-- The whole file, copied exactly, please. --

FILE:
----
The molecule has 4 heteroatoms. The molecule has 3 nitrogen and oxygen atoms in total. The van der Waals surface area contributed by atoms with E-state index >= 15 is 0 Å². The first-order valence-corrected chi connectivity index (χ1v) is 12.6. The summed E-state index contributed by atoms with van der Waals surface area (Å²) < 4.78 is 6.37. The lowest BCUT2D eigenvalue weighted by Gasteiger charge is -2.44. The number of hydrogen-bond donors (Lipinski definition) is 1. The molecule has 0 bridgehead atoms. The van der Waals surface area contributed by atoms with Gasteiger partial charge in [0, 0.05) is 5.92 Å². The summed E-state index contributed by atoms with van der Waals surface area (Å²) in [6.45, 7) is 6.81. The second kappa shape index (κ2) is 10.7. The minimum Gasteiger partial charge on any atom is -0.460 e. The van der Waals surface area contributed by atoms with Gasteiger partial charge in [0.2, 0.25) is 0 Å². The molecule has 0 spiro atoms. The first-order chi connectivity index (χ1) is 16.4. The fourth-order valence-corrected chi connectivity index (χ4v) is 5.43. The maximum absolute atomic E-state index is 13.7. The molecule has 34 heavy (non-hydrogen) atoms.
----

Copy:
The molecule has 4 heteroatoms. The molecule has 3 nitrogen and oxygen atoms in total. The van der Waals surface area contributed by atoms with E-state index >= 15 is 0 Å². The first-order valence-corrected chi connectivity index (χ1v) is 12.6. The summed E-state index contributed by atoms with van der Waals surface area (Å²) < 4.78 is 6.37. The lowest BCUT2D eigenvalue weighted by Gasteiger charge is -2.44. The number of hydrogen-bond donors (Lipinski definition) is 1. The molecule has 0 bridgehead atoms. The van der Waals surface area contributed by atoms with Gasteiger partial charge in [0, 0.05) is 5.92 Å². The summed E-state index contributed by atoms with van der Waals surface area (Å²) in [6.45, 7) is 6.81. The second kappa shape index (κ2) is 10.7. The minimum Gasteiger partial charge on any atom is -0.460 e. The van der Waals surface area contributed by atoms with Gasteiger partial charge in [0.2, 0.25) is 0 Å². The molecule has 0 spiro atoms. The first-order chi connectivity index (χ1) is 16.4. The fourth-order valence-corrected chi connectivity index (χ4v) is 5.43. The maximum absolute atomic E-state index is 13.7. The molecule has 34 heavy (non-hydrogen) atoms.